It was populated with faux yeshivas to get Orthodox Jews out of the Vietnam draft.
By 1980, there were only two Orthodox synagogues in the community — Young Israel of South Beverly Hills and Beth Jacob. There wasn’t a kosher restaurant. There was Pico Kosher Deli (under different manager) which observant people wouldn’t eat in because they did not trust the kashrut. There was a black non-Jewish guy who was the primary cook who’d be drinking coffee with real cream while cooking the meat.
In the early 1980s, Young Israel of Century City started as a breakaway minyan from Beth Jacob. They simply wanted their own minyan (like Benny’s Minyan) but Rabbi Maurice Lamm would not permit it. So they moved out and davened in a room at the Ramada Inn.
This breakaway ended up costing Maurice Lamm his job. His successor at Beth Jacob, Abner Weiss, had no problem with multiple minyanim.
Beth Jacob is filled with old timers. They’re not interested in helping people becoming observant.
YICC is for those who were raised Orthodox. They’ve designed a shul that converts and baalei teshuva (newcomers to Orthodoxy) are unlikely to feel comfortable in. In the late 1980s, Bnai David was struggling to become Orthodox.
Into the neighborhood in the late 1980s comes Aish HaTorah. It’s an outreach organization. It wants to help people. It wants to spread Orthodox Judaism. It became hugely successful. Aish Los Angeles now employs nine rabbis.
Aish is a warm shul. It wants to help you grow. Growing spiritually has been the in-thing for the past 20 years.
YICC is the most right-wing Modern Orthodox shul in Pico-Robertson. Women don’t dance with Torah scrolls there on Simchat Torah. They do at Beth Jacob and Bnai David.
Rabbi Kalman Topp at Beth Jacob has impeccable left-wing Orthodox credentials. One of the rabbis (Dovid Cohen?) he beat out for his position was to the right and went to Mir yeshiva.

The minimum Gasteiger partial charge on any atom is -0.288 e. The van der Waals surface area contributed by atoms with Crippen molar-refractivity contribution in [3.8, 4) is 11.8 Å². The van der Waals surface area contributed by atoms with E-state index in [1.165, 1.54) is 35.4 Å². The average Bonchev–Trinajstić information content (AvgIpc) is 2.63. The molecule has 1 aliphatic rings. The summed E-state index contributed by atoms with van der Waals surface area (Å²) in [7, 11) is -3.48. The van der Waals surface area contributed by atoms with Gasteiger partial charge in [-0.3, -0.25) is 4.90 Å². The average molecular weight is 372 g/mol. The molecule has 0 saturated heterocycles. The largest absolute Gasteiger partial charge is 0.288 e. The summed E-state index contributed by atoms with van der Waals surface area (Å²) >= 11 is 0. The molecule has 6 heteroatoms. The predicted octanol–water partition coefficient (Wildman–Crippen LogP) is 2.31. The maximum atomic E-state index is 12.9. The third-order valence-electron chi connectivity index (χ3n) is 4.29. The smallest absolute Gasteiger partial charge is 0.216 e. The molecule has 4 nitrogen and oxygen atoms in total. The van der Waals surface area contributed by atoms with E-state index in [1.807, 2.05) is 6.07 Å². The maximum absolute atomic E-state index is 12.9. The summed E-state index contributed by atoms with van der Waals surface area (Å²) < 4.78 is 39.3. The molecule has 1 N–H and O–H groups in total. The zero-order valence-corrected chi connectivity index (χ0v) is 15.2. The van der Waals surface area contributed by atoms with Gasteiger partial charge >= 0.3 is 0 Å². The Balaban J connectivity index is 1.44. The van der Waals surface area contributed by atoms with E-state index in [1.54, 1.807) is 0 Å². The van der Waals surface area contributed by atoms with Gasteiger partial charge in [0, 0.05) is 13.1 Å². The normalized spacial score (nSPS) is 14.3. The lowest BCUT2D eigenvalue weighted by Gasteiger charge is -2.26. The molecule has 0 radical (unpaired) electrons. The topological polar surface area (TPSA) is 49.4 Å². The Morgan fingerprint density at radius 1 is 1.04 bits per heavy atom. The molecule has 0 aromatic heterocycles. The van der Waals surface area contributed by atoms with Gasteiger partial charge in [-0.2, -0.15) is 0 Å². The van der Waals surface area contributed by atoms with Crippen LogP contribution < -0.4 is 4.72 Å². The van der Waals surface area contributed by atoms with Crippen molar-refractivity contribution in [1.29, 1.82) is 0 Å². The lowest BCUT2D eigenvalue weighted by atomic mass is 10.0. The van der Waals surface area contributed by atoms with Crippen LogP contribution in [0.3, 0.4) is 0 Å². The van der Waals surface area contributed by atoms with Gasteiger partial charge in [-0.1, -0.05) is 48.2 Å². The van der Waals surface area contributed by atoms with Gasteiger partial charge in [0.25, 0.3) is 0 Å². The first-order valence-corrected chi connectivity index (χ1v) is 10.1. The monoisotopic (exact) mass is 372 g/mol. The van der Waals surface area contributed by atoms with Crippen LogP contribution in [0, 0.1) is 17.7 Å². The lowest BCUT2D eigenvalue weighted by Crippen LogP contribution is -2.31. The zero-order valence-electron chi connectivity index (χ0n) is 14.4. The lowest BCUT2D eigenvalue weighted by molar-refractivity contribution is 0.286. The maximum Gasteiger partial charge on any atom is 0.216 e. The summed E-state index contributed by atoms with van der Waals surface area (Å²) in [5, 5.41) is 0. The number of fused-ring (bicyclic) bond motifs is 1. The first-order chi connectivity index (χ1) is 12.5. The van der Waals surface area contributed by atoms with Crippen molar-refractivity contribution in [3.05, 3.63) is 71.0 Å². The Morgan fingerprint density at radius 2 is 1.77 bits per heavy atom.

There’s no reason to expect that any of Pico-Robertson’s Modern Orthodox shuls will move to the right in the years ahead, even as the community around them becomes more chareidi.
Shaarey Zedek in the Valley is a right-wing Orthodox shul. Shaarey Tefila in Hancock Park is holding on as a centrist Orthodox shul. Everyone there wants to be part of a Modern Orthodox shul, but their kids are moving away. They don’t want to be a Modern Orthodox in a charedi neighborhood. The shul is getting steadily older. Eventually the charedim will take over.
Wikipedia says: "Former headmaster Rabbi Dovid Landesman was recently replaced by principal Heshy T. Glass. Rabbi Landesman went to a new all-boys, Orthodox Jewish high school Aish Tamid, after leaving very recently due to differing opinions of the proper way the school should run and its main philosophy as well as the role of the principal in general. Rabbi Dovid Landesman was and remains today one of the most accomplished and influential Rabbis ever to have held a position in YULA."
YULA’s fundamental problem is that its rabbis are way to the right of the students and their parents.
Rabbi Shalom Tendler was another force keeping YULA to the right. He left in 2004 to start his own center-right yeshiva — Mesivta Birkas Yitzchak (on Crescent Heights and Pico Blvd). Rabbi Tendler does not want to appeal to a wide variety of students. He only wants the elite and he has siphoned off YULA’s and Yeshiva Gedolah‘s best students. He wants no more than 120 kids.
Harkham Hillel Hebrew Academy is the biggest Orthodox primary school in Los Angeles but it has had increasing competition over the past 15 years from Maimonides (to the right), Ohr Eliyahu (to the right), Yavneh (to the right).
Even though Beth Jacob owns Harkham Hillel, Beth Jacob’s former rabbi Steven Weil sent his kids to Yavneh.
At Hillel, Rabbi Menachem Gottesman had the philosophy that every Jewish kid who wanted a Jewish education there could get one. That many kids whose parents were not observant of Jewish law.
Rabbi Gottesman was the school’s fundraiser so he always got his way. He was more of a businessman than an educator. He hired educators.
Rabbi Gottesman did not want to shmooze all the pulpit rabbis in LA, so they did not send him their kids, and the student population at Hillel dropped.
It is actually Aish Hatorah that has done more to “normalize” intermarriage than any other organization in the Orthodox world. Not only does Aish Hatorah do outreach to the intermarried (something we can all appreciate), but they use various intermarried Jewish celebrities in their publicity, and have even honored these people at their events. I am not saying that they are wrong in what they do. After all, the old approach to intermarriage doesn’t work today, and although I find something distasteful about using an intermarried celebrity as the poster-boy to invite people to a Torah class, I see how people can disagree. But about one thing there can be no doubt, and that is that R. Aaron Kotler would be turning over in his grave if he saw what this supposedly haredi organization has done when it comes to tacit acceptance of intermarriage.